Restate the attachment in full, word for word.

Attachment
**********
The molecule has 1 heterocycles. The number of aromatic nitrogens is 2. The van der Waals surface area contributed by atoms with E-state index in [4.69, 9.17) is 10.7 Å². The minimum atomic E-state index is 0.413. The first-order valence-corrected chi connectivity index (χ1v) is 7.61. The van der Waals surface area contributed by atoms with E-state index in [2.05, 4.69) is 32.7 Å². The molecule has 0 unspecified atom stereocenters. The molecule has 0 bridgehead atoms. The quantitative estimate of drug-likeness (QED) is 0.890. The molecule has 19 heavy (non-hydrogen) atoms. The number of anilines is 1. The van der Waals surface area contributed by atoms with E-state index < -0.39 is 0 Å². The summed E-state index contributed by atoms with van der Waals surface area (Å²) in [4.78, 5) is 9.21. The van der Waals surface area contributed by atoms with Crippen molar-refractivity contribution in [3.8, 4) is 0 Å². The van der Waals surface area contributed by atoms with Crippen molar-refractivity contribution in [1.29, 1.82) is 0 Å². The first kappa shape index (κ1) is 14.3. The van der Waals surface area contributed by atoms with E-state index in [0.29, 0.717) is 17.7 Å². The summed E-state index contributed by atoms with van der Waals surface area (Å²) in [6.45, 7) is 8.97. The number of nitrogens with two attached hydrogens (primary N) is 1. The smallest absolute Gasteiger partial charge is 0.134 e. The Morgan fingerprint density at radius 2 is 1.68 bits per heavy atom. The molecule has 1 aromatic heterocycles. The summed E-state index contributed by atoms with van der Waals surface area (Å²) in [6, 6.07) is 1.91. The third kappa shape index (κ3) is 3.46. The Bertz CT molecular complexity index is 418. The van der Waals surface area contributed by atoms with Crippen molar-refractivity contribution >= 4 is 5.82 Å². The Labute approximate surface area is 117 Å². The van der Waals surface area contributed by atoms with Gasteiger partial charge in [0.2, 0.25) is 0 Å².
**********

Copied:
The molecule has 1 heterocycles. The number of aromatic nitrogens is 2. The van der Waals surface area contributed by atoms with E-state index in [4.69, 9.17) is 10.7 Å². The minimum atomic E-state index is 0.413. The first-order valence-corrected chi connectivity index (χ1v) is 7.61. The van der Waals surface area contributed by atoms with E-state index in [2.05, 4.69) is 32.7 Å². The molecule has 0 unspecified atom stereocenters. The molecule has 0 bridgehead atoms. The quantitative estimate of drug-likeness (QED) is 0.890. The molecule has 19 heavy (non-hydrogen) atoms. The number of anilines is 1. The van der Waals surface area contributed by atoms with E-state index < -0.39 is 0 Å². The summed E-state index contributed by atoms with van der Waals surface area (Å²) in [4.78, 5) is 9.21. The van der Waals surface area contributed by atoms with Crippen molar-refractivity contribution in [3.8, 4) is 0 Å². The van der Waals surface area contributed by atoms with Crippen molar-refractivity contribution in [1.29, 1.82) is 0 Å². The first kappa shape index (κ1) is 14.3. The van der Waals surface area contributed by atoms with E-state index in [0.29, 0.717) is 17.7 Å². The summed E-state index contributed by atoms with van der Waals surface area (Å²) in [6.45, 7) is 8.97. The number of nitrogens with two attached hydrogens (primary N) is 1. The smallest absolute Gasteiger partial charge is 0.134 e. The Morgan fingerprint density at radius 2 is 1.68 bits per heavy atom. The molecule has 1 aromatic heterocycles. The summed E-state index contributed by atoms with van der Waals surface area (Å²) in [6, 6.07) is 1.91. The third kappa shape index (κ3) is 3.46. The Bertz CT molecular complexity index is 418. The van der Waals surface area contributed by atoms with Crippen molar-refractivity contribution >= 4 is 5.82 Å². The Labute approximate surface area is 117 Å². The van der Waals surface area contributed by atoms with Gasteiger partial charge in [0.2, 0.25) is 0 Å².